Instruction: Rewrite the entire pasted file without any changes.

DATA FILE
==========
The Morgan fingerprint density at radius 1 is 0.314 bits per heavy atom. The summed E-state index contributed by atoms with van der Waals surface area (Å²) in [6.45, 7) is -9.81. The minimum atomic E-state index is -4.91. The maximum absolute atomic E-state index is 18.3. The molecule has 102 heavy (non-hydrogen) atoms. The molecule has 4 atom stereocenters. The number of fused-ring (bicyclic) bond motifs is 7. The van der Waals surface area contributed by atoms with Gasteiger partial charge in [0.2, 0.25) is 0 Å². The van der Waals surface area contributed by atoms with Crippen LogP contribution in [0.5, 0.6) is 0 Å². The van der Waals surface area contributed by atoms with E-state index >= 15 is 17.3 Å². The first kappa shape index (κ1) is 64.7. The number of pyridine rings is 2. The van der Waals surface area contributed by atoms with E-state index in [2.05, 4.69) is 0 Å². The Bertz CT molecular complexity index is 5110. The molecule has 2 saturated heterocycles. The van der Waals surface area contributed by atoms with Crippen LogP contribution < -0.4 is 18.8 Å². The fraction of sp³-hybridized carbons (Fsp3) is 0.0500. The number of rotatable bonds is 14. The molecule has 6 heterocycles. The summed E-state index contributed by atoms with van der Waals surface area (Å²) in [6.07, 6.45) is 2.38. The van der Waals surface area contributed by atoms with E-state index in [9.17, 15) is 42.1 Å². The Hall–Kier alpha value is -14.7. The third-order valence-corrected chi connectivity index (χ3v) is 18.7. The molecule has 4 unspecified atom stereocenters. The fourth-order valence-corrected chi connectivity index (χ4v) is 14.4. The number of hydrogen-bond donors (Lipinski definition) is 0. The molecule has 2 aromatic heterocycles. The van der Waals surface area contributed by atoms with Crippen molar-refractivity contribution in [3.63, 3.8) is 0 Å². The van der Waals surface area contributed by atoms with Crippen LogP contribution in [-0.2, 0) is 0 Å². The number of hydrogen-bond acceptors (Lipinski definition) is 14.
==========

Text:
The Morgan fingerprint density at radius 1 is 0.314 bits per heavy atom. The summed E-state index contributed by atoms with van der Waals surface area (Å²) in [6.45, 7) is -9.81. The minimum atomic E-state index is -4.91. The maximum absolute atomic E-state index is 18.3. The molecule has 102 heavy (non-hydrogen) atoms. The molecule has 4 atom stereocenters. The number of fused-ring (bicyclic) bond motifs is 7. The van der Waals surface area contributed by atoms with Gasteiger partial charge in [0.2, 0.25) is 0 Å². The van der Waals surface area contributed by atoms with Crippen LogP contribution in [0.5, 0.6) is 0 Å². The van der Waals surface area contributed by atoms with E-state index >= 15 is 17.3 Å². The first kappa shape index (κ1) is 64.7. The number of pyridine rings is 2. The van der Waals surface area contributed by atoms with E-state index in [2.05, 4.69) is 0 Å². The Bertz CT molecular complexity index is 5110. The molecule has 2 saturated heterocycles. The van der Waals surface area contributed by atoms with Crippen LogP contribution < -0.4 is 18.8 Å². The fraction of sp³-hybridized carbons (Fsp3) is 0.0500. The number of rotatable bonds is 14. The molecule has 6 heterocycles. The summed E-state index contributed by atoms with van der Waals surface area (Å²) in [6.07, 6.45) is 2.38. The van der Waals surface area contributed by atoms with E-state index in [9.17, 15) is 42.1 Å². The Hall–Kier alpha value is -14.7. The third-order valence-corrected chi connectivity index (χ3v) is 18.7. The molecule has 4 unspecified atom stereocenters. The fourth-order valence-corrected chi connectivity index (χ4v) is 14.4. The number of hydrogen-bond donors (Lipinski definition) is 0. The molecule has 2 aromatic heterocycles. The van der Waals surface area contributed by atoms with Crippen molar-refractivity contribution in [3.63, 3.8) is 0 Å². The van der Waals surface area contributed by atoms with Crippen LogP contribution in [-0.2, 0) is 0 Å². The number of hydrogen-bond acceptors (Lipinski definition) is 14.